Dr Frederick Toben is currently on remand, awaiting a full court hearing to decide his proposed extradition, due to be heard on 17 October 2008. He was arrested, whilst on a brief stopover at Heathrow airport, under an EU warrant issued by a German Court. The charges in question relate to internet publications Dr Toben has produced, described in Germany as being ‘of an anti-Semitic and/or revisionist nature.’
Although Holocaust denial is not deemed a crime in Britain, anti-Semitism can be viewed as incitement to racial hatred, punishable by law. In part, this distinction creates difficulties for many. On the one hand, such an extradition may be seen as an infringement of free speech, on the other the sheltering of an anti-Semite is abhorrent.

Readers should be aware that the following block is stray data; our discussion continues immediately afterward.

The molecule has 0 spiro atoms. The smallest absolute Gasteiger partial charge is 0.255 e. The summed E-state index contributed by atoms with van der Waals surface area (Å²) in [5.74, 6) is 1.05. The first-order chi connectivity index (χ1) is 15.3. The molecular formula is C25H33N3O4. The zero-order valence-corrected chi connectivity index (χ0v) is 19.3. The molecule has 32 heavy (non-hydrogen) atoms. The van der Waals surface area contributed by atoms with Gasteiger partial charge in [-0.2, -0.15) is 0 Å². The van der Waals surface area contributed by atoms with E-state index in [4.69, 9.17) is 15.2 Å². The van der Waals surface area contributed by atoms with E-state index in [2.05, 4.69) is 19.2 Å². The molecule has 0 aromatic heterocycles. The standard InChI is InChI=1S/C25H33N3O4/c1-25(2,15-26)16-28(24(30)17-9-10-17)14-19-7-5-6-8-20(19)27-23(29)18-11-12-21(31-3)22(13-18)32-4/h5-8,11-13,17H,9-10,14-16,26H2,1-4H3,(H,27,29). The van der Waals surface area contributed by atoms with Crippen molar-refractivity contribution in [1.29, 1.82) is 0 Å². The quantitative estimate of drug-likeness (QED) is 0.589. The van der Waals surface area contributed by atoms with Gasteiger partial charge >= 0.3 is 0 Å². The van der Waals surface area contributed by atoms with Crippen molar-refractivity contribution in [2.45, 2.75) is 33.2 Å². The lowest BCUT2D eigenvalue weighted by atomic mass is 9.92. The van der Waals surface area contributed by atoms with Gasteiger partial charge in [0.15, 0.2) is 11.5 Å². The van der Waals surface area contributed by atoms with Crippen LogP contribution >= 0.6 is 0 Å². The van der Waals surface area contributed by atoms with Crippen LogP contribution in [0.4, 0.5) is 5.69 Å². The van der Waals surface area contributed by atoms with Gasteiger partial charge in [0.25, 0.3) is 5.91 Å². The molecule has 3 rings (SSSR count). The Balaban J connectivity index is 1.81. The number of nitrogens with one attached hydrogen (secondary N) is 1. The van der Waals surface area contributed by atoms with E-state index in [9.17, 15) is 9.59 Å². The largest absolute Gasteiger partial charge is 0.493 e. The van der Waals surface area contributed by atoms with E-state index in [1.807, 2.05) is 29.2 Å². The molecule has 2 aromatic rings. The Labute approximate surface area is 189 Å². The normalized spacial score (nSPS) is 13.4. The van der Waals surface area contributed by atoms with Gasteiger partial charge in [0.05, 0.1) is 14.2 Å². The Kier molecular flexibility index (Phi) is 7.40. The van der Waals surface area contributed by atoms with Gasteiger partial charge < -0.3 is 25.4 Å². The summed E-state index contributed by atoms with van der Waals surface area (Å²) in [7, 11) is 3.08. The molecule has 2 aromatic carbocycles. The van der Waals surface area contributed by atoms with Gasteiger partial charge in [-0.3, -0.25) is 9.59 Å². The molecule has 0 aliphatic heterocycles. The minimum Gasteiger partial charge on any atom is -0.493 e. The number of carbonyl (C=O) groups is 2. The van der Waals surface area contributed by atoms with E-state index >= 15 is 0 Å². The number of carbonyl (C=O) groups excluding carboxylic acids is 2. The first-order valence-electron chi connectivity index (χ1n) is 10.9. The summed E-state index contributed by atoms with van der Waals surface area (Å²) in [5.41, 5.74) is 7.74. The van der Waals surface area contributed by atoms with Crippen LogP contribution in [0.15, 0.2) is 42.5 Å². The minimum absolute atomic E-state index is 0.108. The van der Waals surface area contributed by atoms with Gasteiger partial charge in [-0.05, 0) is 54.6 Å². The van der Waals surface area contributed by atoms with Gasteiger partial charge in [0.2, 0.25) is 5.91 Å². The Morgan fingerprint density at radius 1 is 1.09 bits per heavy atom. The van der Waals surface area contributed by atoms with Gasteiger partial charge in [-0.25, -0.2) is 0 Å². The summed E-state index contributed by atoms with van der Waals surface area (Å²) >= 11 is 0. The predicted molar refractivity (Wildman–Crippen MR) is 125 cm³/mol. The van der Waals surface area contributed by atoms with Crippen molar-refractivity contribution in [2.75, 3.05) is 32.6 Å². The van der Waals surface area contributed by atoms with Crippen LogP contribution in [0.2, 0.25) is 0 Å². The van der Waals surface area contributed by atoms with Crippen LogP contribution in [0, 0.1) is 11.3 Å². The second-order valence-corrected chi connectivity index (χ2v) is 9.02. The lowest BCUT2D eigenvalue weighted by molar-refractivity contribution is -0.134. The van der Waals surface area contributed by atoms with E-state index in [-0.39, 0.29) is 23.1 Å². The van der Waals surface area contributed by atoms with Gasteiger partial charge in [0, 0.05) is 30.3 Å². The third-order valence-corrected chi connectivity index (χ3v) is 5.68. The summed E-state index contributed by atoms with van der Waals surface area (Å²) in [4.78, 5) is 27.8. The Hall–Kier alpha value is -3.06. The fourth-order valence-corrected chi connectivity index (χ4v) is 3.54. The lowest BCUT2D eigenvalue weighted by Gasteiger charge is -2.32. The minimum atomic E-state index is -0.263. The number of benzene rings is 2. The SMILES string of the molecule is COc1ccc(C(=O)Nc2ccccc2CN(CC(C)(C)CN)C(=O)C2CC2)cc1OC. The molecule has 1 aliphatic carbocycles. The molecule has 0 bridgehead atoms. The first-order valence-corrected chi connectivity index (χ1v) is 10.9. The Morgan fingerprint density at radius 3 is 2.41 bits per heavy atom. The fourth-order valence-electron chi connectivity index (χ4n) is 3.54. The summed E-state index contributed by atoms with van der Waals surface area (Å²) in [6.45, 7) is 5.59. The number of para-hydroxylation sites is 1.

This case highlights the problematic nature of transnational crime. The internet enables individuals to engage remotely. Although the material in question appears to have emanated from the author’s Australian base, its affects are felt worldwide. The difficulty is ascertaining how we police such media.
The Holocaust: Remembrances, Reflections, Revisions
By Stephen J. Whitfield , Brandeis University
(Vol. 1, October 2006)
By Henry Munson , University of Maine
(Vol. 3, June 2008)